A print ad sponsored by UIL Holdings, the Connecticut-based firm that wants to buy PGW from the city, claims the city’s gas infrastructure is “dangerously outdated.”
A digital electronic billboard long planned for the top of the old Lit Brothers building, at 8th and Market Streets, is now just three months away from reality.
City Council’s plans to publicly debate the controversial proposal to sell PGW have now slipped until mid-October.
Darrell Clarke Says He Is Not Competing With Nutter Over Release Of Similar Plans To Restructure L&I
City Council President Darrell Clarke insists that his plan to reorganize huge portions of Philadelphia government is not intended to trump a related plan unveiled at the very same time by Mayor Nutter.
Philadelphia City Council will consider a ban on the sale of toy guns that look all too real.
Mayor Nutter and Council President Darrell Clarke today are unveiling separate and competing proposals to reshape the structure of city government.
City council members are introducing a bill that adds hate crimes to the individual conduct portion of the city code.
Councilman-at-large Bill Greenlee today will propose that all landlords give their tenants at least 90 days notice of a rent increase.
“The most egregious problem … is the approximately $160,000 overtime in 311 for the period studied,” he said, adding, “They’re working in a secret VIP call center that doesn’t comply with what the job description says.”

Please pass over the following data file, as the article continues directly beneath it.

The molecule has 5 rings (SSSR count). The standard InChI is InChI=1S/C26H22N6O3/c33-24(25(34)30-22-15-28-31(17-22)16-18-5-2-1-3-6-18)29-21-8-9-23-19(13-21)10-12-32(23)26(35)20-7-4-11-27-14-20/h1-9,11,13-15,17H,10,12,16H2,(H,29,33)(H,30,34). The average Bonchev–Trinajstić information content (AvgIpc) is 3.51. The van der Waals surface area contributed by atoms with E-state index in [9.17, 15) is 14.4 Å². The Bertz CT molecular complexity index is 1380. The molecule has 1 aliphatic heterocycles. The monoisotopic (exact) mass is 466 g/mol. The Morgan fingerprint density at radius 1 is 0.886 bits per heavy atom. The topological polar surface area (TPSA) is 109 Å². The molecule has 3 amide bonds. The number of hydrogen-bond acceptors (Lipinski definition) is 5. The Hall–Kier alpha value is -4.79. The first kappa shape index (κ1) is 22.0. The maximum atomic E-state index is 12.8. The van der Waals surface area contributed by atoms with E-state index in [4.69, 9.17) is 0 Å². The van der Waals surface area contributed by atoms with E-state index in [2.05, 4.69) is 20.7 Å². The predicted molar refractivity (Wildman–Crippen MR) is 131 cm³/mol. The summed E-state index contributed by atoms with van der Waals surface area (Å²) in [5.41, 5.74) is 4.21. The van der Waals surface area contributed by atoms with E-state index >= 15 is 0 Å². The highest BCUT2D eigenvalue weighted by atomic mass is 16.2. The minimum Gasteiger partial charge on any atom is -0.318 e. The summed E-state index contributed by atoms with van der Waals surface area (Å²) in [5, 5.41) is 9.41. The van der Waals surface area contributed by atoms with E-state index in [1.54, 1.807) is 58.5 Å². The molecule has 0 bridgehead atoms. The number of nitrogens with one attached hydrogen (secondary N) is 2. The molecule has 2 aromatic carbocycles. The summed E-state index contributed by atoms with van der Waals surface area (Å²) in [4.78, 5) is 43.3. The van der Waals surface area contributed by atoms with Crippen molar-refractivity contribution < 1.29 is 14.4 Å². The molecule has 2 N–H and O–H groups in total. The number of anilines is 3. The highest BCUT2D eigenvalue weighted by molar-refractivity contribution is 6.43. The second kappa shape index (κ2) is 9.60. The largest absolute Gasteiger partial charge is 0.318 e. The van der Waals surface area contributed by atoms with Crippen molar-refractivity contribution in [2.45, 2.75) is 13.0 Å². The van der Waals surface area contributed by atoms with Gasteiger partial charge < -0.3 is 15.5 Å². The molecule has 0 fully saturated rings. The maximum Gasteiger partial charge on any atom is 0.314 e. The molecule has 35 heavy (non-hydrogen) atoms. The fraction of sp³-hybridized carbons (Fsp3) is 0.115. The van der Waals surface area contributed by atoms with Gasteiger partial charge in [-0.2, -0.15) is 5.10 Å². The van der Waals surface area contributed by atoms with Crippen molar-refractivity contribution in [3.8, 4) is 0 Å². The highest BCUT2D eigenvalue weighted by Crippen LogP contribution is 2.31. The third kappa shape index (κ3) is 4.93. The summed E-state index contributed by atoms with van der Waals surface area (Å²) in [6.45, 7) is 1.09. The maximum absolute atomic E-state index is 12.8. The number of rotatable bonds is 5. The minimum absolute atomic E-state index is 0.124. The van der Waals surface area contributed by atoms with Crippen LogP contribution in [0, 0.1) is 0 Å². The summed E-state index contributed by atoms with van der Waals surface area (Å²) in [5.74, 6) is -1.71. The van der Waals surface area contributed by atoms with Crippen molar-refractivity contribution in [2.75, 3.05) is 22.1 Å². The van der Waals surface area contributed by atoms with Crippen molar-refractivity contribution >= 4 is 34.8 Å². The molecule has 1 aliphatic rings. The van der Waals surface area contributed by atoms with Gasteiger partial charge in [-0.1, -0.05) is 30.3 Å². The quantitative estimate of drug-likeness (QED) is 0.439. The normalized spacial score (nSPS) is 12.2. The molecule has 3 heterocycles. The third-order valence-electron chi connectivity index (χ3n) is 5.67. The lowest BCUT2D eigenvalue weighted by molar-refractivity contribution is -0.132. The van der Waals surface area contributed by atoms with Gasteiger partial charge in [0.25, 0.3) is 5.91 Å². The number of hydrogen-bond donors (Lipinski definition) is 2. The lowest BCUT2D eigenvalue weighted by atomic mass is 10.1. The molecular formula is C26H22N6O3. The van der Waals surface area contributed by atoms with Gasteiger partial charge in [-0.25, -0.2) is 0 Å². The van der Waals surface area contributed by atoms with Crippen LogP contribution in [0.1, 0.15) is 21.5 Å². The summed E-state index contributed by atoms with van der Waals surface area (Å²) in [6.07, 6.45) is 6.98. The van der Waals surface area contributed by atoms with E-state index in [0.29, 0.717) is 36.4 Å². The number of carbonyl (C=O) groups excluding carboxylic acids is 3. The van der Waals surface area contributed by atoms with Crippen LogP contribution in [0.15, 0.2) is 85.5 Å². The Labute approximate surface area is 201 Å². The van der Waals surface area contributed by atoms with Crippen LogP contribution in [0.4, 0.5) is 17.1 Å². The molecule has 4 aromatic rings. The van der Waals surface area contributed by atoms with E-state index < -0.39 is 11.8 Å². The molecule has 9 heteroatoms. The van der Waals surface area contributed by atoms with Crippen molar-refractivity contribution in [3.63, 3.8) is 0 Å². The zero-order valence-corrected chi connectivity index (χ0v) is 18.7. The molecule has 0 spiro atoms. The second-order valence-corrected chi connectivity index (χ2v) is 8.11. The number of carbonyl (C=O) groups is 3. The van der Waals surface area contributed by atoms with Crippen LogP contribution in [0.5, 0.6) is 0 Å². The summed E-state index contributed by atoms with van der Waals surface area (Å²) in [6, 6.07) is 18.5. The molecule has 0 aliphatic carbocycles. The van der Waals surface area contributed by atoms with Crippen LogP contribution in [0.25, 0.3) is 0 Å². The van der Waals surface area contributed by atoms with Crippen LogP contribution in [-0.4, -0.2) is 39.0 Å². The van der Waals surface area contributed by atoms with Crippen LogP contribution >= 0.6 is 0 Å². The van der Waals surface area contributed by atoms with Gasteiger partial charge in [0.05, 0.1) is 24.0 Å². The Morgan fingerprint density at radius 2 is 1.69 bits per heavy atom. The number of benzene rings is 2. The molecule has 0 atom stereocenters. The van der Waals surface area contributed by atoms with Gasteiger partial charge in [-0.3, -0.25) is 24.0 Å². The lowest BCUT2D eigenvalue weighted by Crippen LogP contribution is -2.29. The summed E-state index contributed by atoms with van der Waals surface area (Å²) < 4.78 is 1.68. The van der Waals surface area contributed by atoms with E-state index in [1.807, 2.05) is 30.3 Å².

A City Council committee has signed off on a measure to provide $30 million in temprary funding to the cash-starved Philadelphia school district.
The largest of the seven projects, costing $32 million, is to shore up the cabling that powers SEPTA’s entire Regional Rail system.
The global construction management firm has been based in Willingboro and, later, Marlton, NJ since its founding by Irv Richter in 1976.
It took more than two years and the intervention of a judge for residents affected by the 2012 water main break to receive damages from the city. But because the city’s liability is capped at $500,000 under state law, the homeowners ended up being compensated for only about two thirds of their damages.
Sources have confirmed that a task force report, created in the wake of last year’s fatal Market Street building collapse, recommends splitting Philadelphia’s Department of Licenses & Inspections into two separate entities.
Council today approved that ballot question, but it was not immediately clear if the mayor will sign it in time for it to appear on the November ballot.